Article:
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Benjamin Todd Jealous, Kate Kendell Join the Rosenberg Foundation’s Board of Directors

San Francisco (July 15, 2014)—The Rosenberg Foundation today announced the election of Benjamin Todd Jealous and Kate Kendell to its Board of Directors.

“We are thrilled to have these thoughtful civil rights advocates join our Board,” said Bill Lann Lee, chair of the Rosenberg Foundation’s Board of Directors. “Ben and Kate bring broad experience as leaders both statewide and nationally, and we will benefit greatly from their insight in our work to advance rights and dismantle barriers to opportunities for all Californians.”

Benjamin Todd Jealous is a partner at the Kapor Center for Social Impact, focused on social impact investments in tech startups and community organizations that narrow gaps. As former president and CEO of the NAACP, he has been a leader of successful state and local movements to ban the death penalty, outlaw racial profiling, defend voting rights, secure marriage equality and free multiple wrongfully incarcerated people. Prior to leading the NAACP, he was president of the Rosenberg Foundation from 2005 to 2008, served as the founding director of Amnesty International’s US Human Rights Program, and spent 15 years as a journalist and community organizer. A Rhodes Scholar, he is a graduate of Columbia University and Oxford University. He has been named to the 40 under 40 lists of both Forbes and Time magazines, and is #1 on’s 2013 list of black leaders under 45.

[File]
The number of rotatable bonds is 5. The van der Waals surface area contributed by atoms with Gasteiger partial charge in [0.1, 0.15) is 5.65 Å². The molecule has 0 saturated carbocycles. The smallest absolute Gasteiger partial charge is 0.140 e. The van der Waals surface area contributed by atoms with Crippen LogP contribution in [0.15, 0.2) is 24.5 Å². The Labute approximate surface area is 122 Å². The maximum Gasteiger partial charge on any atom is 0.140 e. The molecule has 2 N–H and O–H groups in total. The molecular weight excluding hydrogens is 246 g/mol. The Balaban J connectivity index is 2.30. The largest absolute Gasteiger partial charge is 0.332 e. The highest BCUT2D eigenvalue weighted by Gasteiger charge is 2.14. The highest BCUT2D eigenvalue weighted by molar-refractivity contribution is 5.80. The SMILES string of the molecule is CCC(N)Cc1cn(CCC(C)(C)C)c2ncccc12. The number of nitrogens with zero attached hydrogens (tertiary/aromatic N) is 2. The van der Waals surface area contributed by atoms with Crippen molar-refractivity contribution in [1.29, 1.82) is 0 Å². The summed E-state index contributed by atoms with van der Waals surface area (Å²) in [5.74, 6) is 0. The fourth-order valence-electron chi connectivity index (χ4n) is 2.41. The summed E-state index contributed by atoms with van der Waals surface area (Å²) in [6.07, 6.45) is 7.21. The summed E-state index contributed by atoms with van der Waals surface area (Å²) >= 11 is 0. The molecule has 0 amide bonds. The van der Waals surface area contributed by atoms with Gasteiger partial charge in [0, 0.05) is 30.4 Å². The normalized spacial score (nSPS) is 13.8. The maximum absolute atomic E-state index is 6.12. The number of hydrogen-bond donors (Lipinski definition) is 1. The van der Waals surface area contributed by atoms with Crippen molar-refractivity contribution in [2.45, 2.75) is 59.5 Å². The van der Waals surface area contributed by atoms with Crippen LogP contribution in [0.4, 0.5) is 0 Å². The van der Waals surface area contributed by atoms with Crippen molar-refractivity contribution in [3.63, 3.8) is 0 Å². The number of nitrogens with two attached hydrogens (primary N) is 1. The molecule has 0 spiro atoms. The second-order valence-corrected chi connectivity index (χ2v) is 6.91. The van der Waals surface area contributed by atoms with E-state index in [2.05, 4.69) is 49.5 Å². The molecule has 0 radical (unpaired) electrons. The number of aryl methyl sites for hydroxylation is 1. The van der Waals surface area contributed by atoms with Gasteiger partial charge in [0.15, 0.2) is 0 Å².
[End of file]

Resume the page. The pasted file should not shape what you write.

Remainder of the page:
Kate Kendell is executive director of the National Center for Lesbian Rights, a national legal organization committed to advancing the civil and human rights of lesbian, gay, bisexual and transgender people and their families through litigation, public policy advocacy and public education. She grew up Mormon in Utah and received her J.D. degree from the University of Utah College of Law in 1988. After spending time as a corporate attorney, she was named the first staff attorney for the American Civil Liberties Union of Utah. In this capacity, she oversaw the legal department of ACLU of Utah and directly litigated many high-profile cases focusing on all aspects of civil liberties, including reproductive rights, prisoners’ rights, church/state conflicts, free speech, and the rights of LGBT people. In 1994, she accepted the position as legal director with the National Center for Lesbian Rights, based in San Francisco. She was named executive director in 1996. She has appeared in hundreds of media outlets including the New York Times, Washington Post, Good Morning America, CNN and more. She lives in San Francisco with her spouse and their children.

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